I note that the Hard of Accounting are out in force again pushing their fallacious line that Taxes Must Rise because we decided to use government to save the economy in the face of a nasty pandemic.
There must be Fire and Brimstone. The Sin must be Purged.
Clueless idiots the lot of them - particularly those at the ironically named Institute for Fiscal Studies who really ought to know better. (If they do study Fiscal they don’t do it very effectively).
This is how it works in reality.
You receive some furlough pay, which is taxed, you spend that money at a shop, which is taxed, they pay their staff which is taxed, who spend that money at a shop, which is taxed and so on.
Imagine a stone skipping across a pond where every bounce is a transaction and every ripple is taxation.
If you expand that sequence you’ll find that eventually the initial injection of money (G) for the furlough pay disappears in taxation (T). Or as it tends to be written mathematically:$$\delta(G - T) = 0$$
Bonds come about when not everybody in the sequence spends all their money - aka saving. There’s been a lot of that recently due to frightened people increasing their rainy day funds, people paying off loans and simple lack of opportunities to spend.
The increase in Savings (S) and decrease in Loans (I) creates a government deficit. Or as I like to write it$$\delta(S - I) \implies \delta(G -T)$$
A change in net savings causes a change in the government sector deficit
Under our current regime that deficit is swapped for Bonds. Green Dollars are swapped for Yellow Dollars (treasuries), Silver Pounds are swapped for Gold Pounds (Gilts).
The Treasury or the Gilt or the JGB is just a savings instrument held by somebody who didn’t feel like spending their money right now.
In our stone bouncing sequence above you can imagine the video is paused just after a ripple occurs. A Bond is a pause button in the spending sequence.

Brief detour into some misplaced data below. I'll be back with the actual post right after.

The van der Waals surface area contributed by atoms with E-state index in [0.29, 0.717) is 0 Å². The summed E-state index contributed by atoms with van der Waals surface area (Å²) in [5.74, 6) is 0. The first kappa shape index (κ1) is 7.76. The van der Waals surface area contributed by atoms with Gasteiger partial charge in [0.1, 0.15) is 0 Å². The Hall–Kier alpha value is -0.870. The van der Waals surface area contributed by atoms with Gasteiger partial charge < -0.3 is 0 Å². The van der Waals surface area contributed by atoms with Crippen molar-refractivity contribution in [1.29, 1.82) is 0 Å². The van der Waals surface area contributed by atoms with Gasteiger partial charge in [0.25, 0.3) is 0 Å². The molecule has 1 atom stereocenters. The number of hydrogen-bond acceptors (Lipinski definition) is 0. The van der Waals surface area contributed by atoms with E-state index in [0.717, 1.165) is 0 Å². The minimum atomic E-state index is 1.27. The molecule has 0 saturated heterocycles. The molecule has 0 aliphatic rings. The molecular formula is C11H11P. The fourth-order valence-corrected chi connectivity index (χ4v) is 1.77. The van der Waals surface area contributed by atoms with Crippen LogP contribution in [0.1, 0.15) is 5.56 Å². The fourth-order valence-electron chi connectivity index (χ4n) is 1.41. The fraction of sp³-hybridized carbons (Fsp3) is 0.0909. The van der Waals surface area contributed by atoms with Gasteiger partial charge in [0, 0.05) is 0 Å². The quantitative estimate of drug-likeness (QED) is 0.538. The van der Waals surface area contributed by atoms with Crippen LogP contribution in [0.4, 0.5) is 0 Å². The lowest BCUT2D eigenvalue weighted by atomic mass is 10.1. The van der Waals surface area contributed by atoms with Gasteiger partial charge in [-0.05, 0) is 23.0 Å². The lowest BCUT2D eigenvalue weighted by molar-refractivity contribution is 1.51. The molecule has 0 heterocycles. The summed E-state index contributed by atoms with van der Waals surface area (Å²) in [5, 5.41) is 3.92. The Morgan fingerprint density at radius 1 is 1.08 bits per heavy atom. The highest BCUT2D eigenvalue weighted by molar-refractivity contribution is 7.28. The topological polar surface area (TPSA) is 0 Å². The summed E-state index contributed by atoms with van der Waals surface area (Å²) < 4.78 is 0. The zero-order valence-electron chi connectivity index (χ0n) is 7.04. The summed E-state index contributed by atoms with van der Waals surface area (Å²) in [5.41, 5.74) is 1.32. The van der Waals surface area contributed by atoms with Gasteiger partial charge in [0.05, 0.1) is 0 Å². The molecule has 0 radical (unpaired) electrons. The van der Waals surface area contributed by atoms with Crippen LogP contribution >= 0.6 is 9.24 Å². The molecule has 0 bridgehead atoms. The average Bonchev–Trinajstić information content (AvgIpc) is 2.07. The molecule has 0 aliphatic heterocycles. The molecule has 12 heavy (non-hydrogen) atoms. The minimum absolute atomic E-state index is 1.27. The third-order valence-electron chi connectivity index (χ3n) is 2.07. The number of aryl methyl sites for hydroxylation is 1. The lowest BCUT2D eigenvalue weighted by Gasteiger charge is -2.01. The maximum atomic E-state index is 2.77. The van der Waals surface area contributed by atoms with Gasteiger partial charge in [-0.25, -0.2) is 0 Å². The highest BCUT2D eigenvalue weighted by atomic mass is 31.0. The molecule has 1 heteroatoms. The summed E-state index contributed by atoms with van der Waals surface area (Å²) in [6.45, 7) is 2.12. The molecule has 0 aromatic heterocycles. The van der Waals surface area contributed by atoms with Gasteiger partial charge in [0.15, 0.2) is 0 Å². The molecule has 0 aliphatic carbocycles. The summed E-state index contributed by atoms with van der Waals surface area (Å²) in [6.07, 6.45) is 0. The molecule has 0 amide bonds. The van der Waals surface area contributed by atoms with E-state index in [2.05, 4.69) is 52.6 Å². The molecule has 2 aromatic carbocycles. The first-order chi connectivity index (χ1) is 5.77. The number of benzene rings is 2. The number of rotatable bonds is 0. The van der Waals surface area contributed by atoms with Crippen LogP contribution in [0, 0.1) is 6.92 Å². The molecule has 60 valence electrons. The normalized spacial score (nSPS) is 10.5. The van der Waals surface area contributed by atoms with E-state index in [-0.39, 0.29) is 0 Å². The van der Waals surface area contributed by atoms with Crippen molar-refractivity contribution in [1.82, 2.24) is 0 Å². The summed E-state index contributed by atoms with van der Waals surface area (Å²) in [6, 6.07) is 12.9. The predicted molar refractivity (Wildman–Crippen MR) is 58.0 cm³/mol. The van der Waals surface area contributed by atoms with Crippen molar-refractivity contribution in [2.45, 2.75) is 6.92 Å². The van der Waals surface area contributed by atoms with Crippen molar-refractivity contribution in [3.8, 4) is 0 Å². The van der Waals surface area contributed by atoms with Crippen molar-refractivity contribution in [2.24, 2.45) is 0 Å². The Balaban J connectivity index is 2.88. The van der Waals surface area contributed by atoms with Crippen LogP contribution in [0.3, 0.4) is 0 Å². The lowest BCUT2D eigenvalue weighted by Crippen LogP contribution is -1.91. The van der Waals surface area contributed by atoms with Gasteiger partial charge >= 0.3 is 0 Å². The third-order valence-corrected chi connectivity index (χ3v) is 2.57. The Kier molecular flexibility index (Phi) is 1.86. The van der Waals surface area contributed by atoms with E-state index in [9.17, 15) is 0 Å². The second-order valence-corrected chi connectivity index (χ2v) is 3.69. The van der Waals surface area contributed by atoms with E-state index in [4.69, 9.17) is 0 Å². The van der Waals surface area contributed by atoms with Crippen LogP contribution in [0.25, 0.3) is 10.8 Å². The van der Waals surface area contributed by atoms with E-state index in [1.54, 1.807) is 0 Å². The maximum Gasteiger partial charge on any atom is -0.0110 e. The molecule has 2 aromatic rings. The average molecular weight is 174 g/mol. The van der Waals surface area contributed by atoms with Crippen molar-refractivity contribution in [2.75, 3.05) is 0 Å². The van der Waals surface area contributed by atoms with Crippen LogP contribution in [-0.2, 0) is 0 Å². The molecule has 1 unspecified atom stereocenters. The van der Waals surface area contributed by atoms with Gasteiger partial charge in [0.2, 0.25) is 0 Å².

Eventually the sunny uplands will return, people will feel less frightened, go to the shops more, and break out the credit card again. And that is like hitting ‘play’ on our sequence. The saved money is then spent at a shop, which is taxed, who pay their staff, which is taxed, who then spend at the shop, which is taxed… The bouncing continues, creating a decrease in savings and/or an increase in Loans. Which gives:$$\delta(S - I) \implies \delta(0-T)$$
A reduction in net savings causes additional tax!
And there, by accounting identity, is your extra tax, which reduces the government deficit and may even eliminate it completely and create a surplus. The extra tax ensures that bonds that mature are not reissued and the rate of issue of bonds slows downs and may even reverse.
The tax arises and the bonds disappear completely automatically when people who hold the savings they represent decide to spend their savings.
The same percentage of a bigger number is another bigger number. Mathematics will still work as it always has done post-Covid.
No raid on wallets required.